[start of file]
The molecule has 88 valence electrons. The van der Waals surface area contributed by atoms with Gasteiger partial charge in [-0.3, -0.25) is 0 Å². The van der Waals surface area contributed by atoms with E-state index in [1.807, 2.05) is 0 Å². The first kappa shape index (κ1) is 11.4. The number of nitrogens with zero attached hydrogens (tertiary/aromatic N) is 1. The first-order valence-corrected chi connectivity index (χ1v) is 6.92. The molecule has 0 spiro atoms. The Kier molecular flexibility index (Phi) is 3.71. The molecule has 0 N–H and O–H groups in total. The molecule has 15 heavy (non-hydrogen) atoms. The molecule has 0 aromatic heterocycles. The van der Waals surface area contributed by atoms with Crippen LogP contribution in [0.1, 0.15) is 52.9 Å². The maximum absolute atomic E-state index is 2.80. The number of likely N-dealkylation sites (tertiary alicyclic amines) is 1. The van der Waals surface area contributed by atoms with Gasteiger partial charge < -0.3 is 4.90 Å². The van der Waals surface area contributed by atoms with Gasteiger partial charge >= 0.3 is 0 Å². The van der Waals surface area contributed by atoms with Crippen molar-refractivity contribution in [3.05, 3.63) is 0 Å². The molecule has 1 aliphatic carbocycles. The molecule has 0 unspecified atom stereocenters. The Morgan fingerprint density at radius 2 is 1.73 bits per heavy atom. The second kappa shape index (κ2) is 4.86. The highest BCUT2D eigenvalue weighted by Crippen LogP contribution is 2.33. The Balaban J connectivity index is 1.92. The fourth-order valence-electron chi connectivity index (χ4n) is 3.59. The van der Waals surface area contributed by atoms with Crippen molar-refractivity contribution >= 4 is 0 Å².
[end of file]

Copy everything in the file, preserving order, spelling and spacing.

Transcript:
The molecule has 88 valence electrons. The van der Waals surface area contributed by atoms with Gasteiger partial charge in [-0.3, -0.25) is 0 Å². The van der Waals surface area contributed by atoms with E-state index in [1.807, 2.05) is 0 Å². The first kappa shape index (κ1) is 11.4. The number of nitrogens with zero attached hydrogens (tertiary/aromatic N) is 1. The first-order valence-corrected chi connectivity index (χ1v) is 6.92. The molecule has 0 spiro atoms. The Kier molecular flexibility index (Phi) is 3.71. The molecule has 0 N–H and O–H groups in total. The molecule has 15 heavy (non-hydrogen) atoms. The molecule has 0 aromatic heterocycles. The van der Waals surface area contributed by atoms with Crippen LogP contribution in [0.1, 0.15) is 52.9 Å². The maximum absolute atomic E-state index is 2.80. The number of likely N-dealkylation sites (tertiary alicyclic amines) is 1. The van der Waals surface area contributed by atoms with Gasteiger partial charge < -0.3 is 4.90 Å². The van der Waals surface area contributed by atoms with Gasteiger partial charge >= 0.3 is 0 Å². The van der Waals surface area contributed by atoms with Crippen molar-refractivity contribution in [3.05, 3.63) is 0 Å². The molecule has 1 aliphatic carbocycles. The molecule has 0 unspecified atom stereocenters. The Morgan fingerprint density at radius 2 is 1.73 bits per heavy atom. The second kappa shape index (κ2) is 4.86. The highest BCUT2D eigenvalue weighted by Crippen LogP contribution is 2.33. The Balaban J connectivity index is 1.92. The fourth-order valence-electron chi connectivity index (χ4n) is 3.59. The van der Waals surface area contributed by atoms with Crippen molar-refractivity contribution >= 4 is 0 Å².